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The effect of long-term unilateral deafness on the activation pattern in the auditory cortices of French-native speakers: influence of deafness side.

Hanss J, Veuillet E, Adjout K, Besle J, Collet L, Thai-Van H - BMC Neurosci (2009)

Bottom Line: This was observed not only for AEP amplitudes but also for AEP time course.This suggests that anatomical and functional plastic changes are more likely to occur in the right than in the left auditory cortex.The possible perceptual correlates of such neurophysiological changes are discussed.

View Article: PubMed Central - HTML - PubMed

Affiliation: Université de Lyon, Lyon, F-69003, France. julien.hanss@hotmail.fr

ABSTRACT

Background: In normal-hearing subjects, monaural stimulation produces a normal pattern of asynchrony and asymmetry over the auditory cortices in favour of the contralateral temporal lobe. While late onset unilateral deafness has been reported to change this pattern, the exact influence of the side of deafness on central auditory plasticity still remains unclear. The present study aimed at assessing whether left-sided and right-sided deafness had differential effects on the characteristics of neurophysiological responses over auditory areas. Eighteen unilaterally deaf and 16 normal hearing right-handed subjects participated. All unilaterally deaf subjects had post-lingual deafness. Long latency auditory evoked potentials (late-AEPs) were elicited by two types of stimuli, non-speech (1 kHz tone-burst) and speech-sounds (voiceless syllable/pa/) delivered to the intact ear at 50 dB SL. The latencies and amplitudes of the early exogenous components (N100 and P150) were measured using temporal scalp electrodes.

Results: Subjects with left-sided deafness showed major neurophysiological changes, in the form of a more symmetrical activation pattern over auditory areas in response to non-speech sound and even a significant reversal of the activation pattern in favour of the cortex ipsilateral to the stimulation in response to speech sound. This was observed not only for AEP amplitudes but also for AEP time course. In contrast, no significant changes were reported for late-AEP responses in subjects with right-sided deafness.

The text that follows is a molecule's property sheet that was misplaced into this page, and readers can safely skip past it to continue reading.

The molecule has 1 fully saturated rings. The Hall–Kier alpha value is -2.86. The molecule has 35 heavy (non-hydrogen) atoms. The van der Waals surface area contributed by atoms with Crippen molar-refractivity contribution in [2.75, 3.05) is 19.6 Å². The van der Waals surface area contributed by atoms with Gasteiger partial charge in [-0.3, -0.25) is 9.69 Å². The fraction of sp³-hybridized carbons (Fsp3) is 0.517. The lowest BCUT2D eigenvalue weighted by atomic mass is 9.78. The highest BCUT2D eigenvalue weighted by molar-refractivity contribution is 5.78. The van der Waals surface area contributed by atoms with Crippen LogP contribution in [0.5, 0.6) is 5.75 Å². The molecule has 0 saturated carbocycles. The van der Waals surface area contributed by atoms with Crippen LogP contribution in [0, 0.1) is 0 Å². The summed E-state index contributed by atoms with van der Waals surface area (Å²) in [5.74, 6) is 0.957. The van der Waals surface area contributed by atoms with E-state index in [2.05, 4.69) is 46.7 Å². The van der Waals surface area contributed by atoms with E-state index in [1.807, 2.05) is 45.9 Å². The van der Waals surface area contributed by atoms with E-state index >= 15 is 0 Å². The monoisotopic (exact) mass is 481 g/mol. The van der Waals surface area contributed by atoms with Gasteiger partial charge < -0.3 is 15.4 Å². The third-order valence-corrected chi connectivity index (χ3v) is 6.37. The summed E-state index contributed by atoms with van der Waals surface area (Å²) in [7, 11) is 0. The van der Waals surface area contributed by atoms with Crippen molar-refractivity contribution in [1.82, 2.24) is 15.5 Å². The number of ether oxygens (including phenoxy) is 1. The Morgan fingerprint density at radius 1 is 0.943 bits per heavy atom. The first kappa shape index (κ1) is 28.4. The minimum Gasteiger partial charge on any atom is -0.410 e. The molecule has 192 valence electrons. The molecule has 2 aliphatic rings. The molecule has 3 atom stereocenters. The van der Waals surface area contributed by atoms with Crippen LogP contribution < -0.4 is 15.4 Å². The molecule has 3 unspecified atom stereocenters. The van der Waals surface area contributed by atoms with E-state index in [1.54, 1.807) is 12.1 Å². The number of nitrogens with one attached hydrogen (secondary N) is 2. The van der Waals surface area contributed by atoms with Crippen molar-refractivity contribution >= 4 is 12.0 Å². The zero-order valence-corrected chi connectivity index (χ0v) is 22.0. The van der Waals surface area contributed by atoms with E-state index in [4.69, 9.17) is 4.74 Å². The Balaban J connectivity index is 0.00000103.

Conclusion: The results show that cortical reorganization induced by unilateral deafness mainly occurs in subjects with left-sided deafness. This suggests that anatomical and functional plastic changes are more likely to occur in the right than in the left auditory cortex. The possible perceptual correlates of such neurophysiological changes are discussed.

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Inter-hemispheric amplitude difference for N1-P2 complex over the posterior temporal lobes (electrodes T5 and T6) in response to the unvoiced syllable/pa/. The LD-r group shows a significant reversed asymmetry in favour of the ipsilateral cortex (healthy-side dominance) compared with NH-r controls.
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Figure 5: Inter-hemispheric amplitude difference for N1-P2 complex over the posterior temporal lobes (electrodes T5 and T6) in response to the unvoiced syllable/pa/. The LD-r group shows a significant reversed asymmetry in favour of the ipsilateral cortex (healthy-side dominance) compared with NH-r controls.

Mentions: In order to simplify presentation of the results, data are shown separately for each group of subjects. Figure 4 and Table 1 show, respectively, the individual and mean values of N1 latency over the temporal lobes ipsilateral and contralateral to the stimulation and the corresponding N1 IHLD mean values, for each stimulus. Table 2 shows N1-P2 complex amplitude mean values over the temporal lobes ipsilateral and contralateral to the stimulation and corresponding IHAD mean values, relative to each stimulus. Figure 5 shows IHAD mean values in response to the unvoiced syllable/pa/.